A safe place to live is a key characteristic of a civilised society. However, more and more people are being left without a permanent roof over their heads.
Homelessness in Lewisham has risen dramatically since 2010, it is now over double the national average. The number of people sleeping rough has also doubled in that time. However, recorded statistics understate the enormity of the problem. Many people don’t go to the local authorities for help, others are turned away because they don’t fall into a ‘priority need’ category.
The Conservatives' austerity measures have left people vulnerable. Cuts to social care mean one million people are without the care they need and 5m disabled people are now in poverty. The welfare safety net is failing to meet the requirements of those in desperate need of it.
Legislation needs to change, we need to be in a position to intervene and offer assistance and support to homeless applicants before they are pushed to a point of crisis. Last month the Homelessness Reduction Bill had its second reading in parliament, this is one of the aspects it hopes to address. Amongst other things, the Bill looks to improve the help available to homeless people and change legislation so people in need don’t get turned away.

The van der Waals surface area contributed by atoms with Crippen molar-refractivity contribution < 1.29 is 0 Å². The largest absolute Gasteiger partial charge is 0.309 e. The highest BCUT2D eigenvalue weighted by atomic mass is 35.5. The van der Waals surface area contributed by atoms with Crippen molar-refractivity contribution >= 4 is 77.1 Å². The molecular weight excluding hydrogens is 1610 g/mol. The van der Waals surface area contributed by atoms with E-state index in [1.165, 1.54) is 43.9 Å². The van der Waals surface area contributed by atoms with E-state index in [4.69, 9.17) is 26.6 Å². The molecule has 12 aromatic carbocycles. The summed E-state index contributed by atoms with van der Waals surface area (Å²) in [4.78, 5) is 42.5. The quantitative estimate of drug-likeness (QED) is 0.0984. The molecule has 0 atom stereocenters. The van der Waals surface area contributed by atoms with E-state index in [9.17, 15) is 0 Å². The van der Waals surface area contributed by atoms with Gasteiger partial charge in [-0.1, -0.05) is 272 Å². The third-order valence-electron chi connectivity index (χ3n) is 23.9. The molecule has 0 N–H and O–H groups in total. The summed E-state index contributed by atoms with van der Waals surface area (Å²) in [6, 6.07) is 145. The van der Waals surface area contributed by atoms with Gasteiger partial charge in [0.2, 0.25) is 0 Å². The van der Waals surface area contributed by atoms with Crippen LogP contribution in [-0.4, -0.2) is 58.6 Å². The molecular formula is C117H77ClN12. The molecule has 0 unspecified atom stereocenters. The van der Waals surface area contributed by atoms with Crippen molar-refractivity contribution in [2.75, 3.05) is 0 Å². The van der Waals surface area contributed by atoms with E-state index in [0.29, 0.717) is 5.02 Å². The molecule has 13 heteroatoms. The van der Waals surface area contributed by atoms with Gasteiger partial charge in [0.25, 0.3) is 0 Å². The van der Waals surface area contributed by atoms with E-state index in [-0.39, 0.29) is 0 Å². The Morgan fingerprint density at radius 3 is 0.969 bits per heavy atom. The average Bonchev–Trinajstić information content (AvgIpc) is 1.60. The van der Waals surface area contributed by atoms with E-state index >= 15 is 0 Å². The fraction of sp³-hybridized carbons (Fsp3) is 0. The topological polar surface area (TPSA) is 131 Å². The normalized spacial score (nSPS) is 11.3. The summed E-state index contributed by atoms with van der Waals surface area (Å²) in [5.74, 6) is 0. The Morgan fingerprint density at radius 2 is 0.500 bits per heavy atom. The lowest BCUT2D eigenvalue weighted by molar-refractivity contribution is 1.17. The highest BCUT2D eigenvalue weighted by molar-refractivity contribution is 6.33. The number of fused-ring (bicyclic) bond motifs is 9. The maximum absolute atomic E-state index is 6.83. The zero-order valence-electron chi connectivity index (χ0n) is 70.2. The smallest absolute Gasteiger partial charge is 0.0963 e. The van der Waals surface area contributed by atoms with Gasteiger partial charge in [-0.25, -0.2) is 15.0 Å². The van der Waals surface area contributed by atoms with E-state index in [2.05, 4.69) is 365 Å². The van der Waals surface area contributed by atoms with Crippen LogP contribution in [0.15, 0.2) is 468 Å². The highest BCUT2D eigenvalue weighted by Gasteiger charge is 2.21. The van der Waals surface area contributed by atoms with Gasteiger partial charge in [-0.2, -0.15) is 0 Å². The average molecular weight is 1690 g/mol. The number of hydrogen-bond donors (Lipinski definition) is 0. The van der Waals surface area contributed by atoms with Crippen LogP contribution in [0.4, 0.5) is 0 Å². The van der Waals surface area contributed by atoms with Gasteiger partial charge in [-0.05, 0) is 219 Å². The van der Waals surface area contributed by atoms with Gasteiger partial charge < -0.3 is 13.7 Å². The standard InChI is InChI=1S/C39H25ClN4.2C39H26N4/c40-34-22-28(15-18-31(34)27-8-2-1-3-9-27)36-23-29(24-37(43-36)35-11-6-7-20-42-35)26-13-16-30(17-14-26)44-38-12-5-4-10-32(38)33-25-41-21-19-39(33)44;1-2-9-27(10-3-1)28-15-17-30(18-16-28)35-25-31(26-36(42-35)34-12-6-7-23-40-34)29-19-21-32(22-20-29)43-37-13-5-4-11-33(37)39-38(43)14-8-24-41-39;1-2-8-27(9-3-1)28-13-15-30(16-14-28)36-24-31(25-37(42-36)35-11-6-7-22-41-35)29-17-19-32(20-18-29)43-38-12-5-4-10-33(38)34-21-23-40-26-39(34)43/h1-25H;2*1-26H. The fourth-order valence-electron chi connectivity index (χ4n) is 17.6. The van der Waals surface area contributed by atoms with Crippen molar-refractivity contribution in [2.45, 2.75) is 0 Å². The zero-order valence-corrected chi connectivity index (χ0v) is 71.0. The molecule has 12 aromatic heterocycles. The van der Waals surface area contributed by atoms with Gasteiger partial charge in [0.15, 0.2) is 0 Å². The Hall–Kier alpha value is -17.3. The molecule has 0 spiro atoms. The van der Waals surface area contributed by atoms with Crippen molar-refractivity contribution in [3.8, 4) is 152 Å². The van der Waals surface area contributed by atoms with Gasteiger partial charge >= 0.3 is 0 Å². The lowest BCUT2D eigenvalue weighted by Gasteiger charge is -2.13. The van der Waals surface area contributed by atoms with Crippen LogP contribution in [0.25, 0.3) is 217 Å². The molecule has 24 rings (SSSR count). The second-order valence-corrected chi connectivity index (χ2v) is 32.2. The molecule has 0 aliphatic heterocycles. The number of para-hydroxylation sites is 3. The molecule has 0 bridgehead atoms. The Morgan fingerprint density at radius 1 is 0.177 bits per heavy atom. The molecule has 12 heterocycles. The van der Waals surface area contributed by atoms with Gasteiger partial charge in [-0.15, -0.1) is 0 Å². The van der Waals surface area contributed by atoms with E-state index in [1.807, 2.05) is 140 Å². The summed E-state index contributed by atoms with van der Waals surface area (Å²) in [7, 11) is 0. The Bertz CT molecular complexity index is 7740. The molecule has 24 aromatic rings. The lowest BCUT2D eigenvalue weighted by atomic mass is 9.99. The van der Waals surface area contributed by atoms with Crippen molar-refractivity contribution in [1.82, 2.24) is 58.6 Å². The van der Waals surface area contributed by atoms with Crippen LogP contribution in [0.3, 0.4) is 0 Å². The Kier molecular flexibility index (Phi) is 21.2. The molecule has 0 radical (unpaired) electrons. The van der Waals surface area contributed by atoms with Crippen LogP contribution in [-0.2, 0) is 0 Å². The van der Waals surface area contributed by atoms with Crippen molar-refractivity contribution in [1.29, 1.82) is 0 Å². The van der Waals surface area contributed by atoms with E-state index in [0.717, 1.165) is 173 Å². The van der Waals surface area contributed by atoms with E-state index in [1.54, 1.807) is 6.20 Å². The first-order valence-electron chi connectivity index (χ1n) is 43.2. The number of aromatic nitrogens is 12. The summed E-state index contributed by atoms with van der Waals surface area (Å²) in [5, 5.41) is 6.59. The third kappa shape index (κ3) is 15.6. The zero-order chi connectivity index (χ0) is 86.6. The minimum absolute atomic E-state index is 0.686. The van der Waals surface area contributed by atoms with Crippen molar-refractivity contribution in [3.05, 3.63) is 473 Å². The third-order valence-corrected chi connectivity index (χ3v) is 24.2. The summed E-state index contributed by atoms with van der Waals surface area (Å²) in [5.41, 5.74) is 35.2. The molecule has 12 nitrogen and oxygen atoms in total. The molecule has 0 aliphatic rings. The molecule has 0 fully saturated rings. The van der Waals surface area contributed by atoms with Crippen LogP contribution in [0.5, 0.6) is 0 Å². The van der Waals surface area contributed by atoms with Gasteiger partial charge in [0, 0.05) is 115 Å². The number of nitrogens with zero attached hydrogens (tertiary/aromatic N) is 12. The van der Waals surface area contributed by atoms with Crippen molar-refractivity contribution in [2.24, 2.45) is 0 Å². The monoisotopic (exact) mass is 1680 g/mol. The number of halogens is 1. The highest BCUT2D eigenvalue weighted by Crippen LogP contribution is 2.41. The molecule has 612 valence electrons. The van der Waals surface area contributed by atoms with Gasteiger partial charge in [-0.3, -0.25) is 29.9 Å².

Fierce cuts in local authority budgets have left councils unable to tackle the problem in the most efficient ways. Rather than early intervention, people are being dealt with when they have reached rock bottom. Households are placed in B&BS, many outside of their local area, costing a significant amount of money. At the end of 2015 68,560 households were living in temporary accommodation.
There are now over one million fewer homes owned by local authorities and housing associations than in 1977. Yet we have a growing population. In my constituency Lewisham Deptford the population is set to expand. The Lewisham Central ward population is projected to rise by 23% in ten years. And the Evelyn Ward, also in my constituency, is predicted to increase by 45% over the same period of time.
I have met constituents of mine in Parliament about the Homelessness Reduction Bill and sat in during the debate in late October. I will be making sure I do all I can to make a difference. The Bill has cross party support and has had huge input from Crisis, a charity I support wholeheartedly. I have just signed up to help Crisis at Christmas. They rely heavily on volunteers and its great way to get involved with the local community.
There are some brilliant organisations across the borough that need as much support as possible. Many of them are struggling financially. Attempts to bridge the gaps that the councils are unequipped to fill can be costly. We have recently seen the decommissioning of the START team in Lewisham, they assess homeless people with severe mental health problems and to refer them on to local mainstream services. Further cuts will create holes in our already disjointed services and cost us more in the long term, both financially and socially.
It can be fairly easy to disregard the seriousness of homelessness if it doesn’t present itself as a rough sleeper asking for spare change, but the problem is there and it will only get bigger if we don’t address it properly.